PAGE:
You run the risk of immediately driving away your reader any time you write a lead sentence that takes the form of a yes-or-no question.
In nearly all forms of professional writing, starting your writing with a yes-or-no question is, quite simply, a no-no. Your reader can easily answer “no” and move on without reading further.
Do not give your reader a chance to say “no” before she has gotten any actual information from you.
Yes/no leads provide squat in terms of actual information. Yes/no leads lose readers—often the very readers you want to reach, the very readers for whom the bulk of your content would be meaningful.
“Are you interested in visiting Croatia?” loses readers.
“Are you interested in World War II?” loses readers.
“Are you interested in the Venus’ flytrap?” loses readers.
“Have you ever wondered how blah blah blah?” loses readers.
But a lead that gives readers information (i.e., news/insight) right from the get-go draws in your reader and helps her decide for herself how interested she is in the rest of your article (or story, essay, report, etc.).
“So what?” you say. “If the reader can’t relate to the lead-off yes/no question I’ve written, that reader would be wasting her time, anyway.”
Well, yes and no. Yes, you do want your reader to relate to what you’ve written. But, no, just because a reader can’t relate to one awfully narrow yes/no hook that you’ve used to start your piece, that doesn’t mean that the reader is not affected by the core of the story you are sharing. And that doesn’t mean that there’s not additional reader-relevant content elsewhere in your article.
You want the writing in your leads to be tight—i.e., crisp, clean, neat, clear, straightforward. But you do not want the leads themselves to be narrow—i.e., difficult for readers to get through.
Your lead is the door through which readers enter your writing, and it should be fairly wide. You want as many readers as possible to walk in. And you want the right readers to stay and keep reading.
It’s OK if readers walk away after reading a clear, well-crafted lead and determining that the story’s not for them. At the least, they absorbed some tidbit of information from that first sentence. But when a reader reads a yes/no lead and then walks away, she generally walks away having learned nothing—because the typical yes/no lead lacks information.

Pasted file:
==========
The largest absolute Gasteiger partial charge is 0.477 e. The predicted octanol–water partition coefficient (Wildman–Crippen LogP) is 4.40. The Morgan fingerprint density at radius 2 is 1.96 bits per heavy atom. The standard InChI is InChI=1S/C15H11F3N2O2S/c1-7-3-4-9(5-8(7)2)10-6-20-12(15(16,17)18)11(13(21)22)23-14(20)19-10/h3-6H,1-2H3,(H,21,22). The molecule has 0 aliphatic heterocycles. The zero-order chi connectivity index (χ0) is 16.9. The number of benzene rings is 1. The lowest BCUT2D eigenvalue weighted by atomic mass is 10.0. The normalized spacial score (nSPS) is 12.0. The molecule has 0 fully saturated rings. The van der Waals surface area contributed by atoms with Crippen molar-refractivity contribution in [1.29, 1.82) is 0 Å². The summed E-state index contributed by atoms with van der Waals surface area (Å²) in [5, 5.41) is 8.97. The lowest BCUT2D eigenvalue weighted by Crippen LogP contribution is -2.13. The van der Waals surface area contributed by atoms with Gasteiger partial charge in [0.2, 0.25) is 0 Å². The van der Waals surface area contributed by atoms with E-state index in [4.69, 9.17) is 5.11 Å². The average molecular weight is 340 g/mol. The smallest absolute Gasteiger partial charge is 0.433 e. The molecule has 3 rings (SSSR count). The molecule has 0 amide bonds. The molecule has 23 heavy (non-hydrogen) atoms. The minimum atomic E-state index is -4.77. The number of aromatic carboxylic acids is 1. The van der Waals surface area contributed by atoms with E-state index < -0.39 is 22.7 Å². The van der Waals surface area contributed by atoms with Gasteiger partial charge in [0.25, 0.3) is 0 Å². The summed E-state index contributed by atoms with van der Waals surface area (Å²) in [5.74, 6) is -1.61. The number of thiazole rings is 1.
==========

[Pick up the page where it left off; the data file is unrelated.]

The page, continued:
As mentioned in a previous post on this blog, you shouldn’t be trying to get a lot of people to read what you’ve written. You should be trying to get a lot of the right people to read what you’ve written. And there are more “right people” out there than you might realize. While you can trick or lure the wrong people into reading your content by drawing them in with a sneaky-clever lead, you also can scare away the right people by crafting a lead that’s too narrow. Yes/no question leads are too narrow.
Once again: Do not narrow the appeal of your content by starting off with a yes-no lead. Instead, write a lead that supports the writer’s primary objective: providing meaningful information clearly.
So while your reader might not be interested in visiting Croatia, she still might find an article about Croatia meaningful. She might have friends who live there or who have visited there. Or she might face the possibility of one day having to go there for work. You can provide her with useful, meaningful information without asking her if she’s “interested in visiting” there.
“Visitors to Croatia quickly discover that (1) the nation is famous for its beaches and that (2) there’s a lot more to do outside than just sit on the beach” delivers information that helps the reader decide whether she wants to read more.
We can turn the World War II and Venus’ flytrap yes/no questions into meaningful leads, too.
“A group of local naval enthusiasts has captured the stories of the few remaining Pearl Harbor survivors to make sure their first-hand accounts don’t get lost in the swirl of history” delivers information that helps the reader decide whether she wants to read more.
“The insect-eating Venus’ flytrap plant grows naturally only within a small area of the Carolinas, but thanks to some clever horticultural tricks, you can find it growing in pots all over the globe” delivers information that helps the reader decide whether she wants to read more.
So what about the reader who really doesn’t have an interest in what you’re writing about? Well, assuming that your writing is tight and clear, that reader will figure out pretty quickly how much interest she has in the topic. Sure, knowing you’ve lost a reader can sting a little. Knowing you’ve lost the right reader stings even more. And knowing that you’ve lost the right reader because you did something foolish—like writing a yes/no question lead—stings the most.
Copyright © 2013 by L. Scott Tillett, lstillett.wordpress.com. All rights reserved.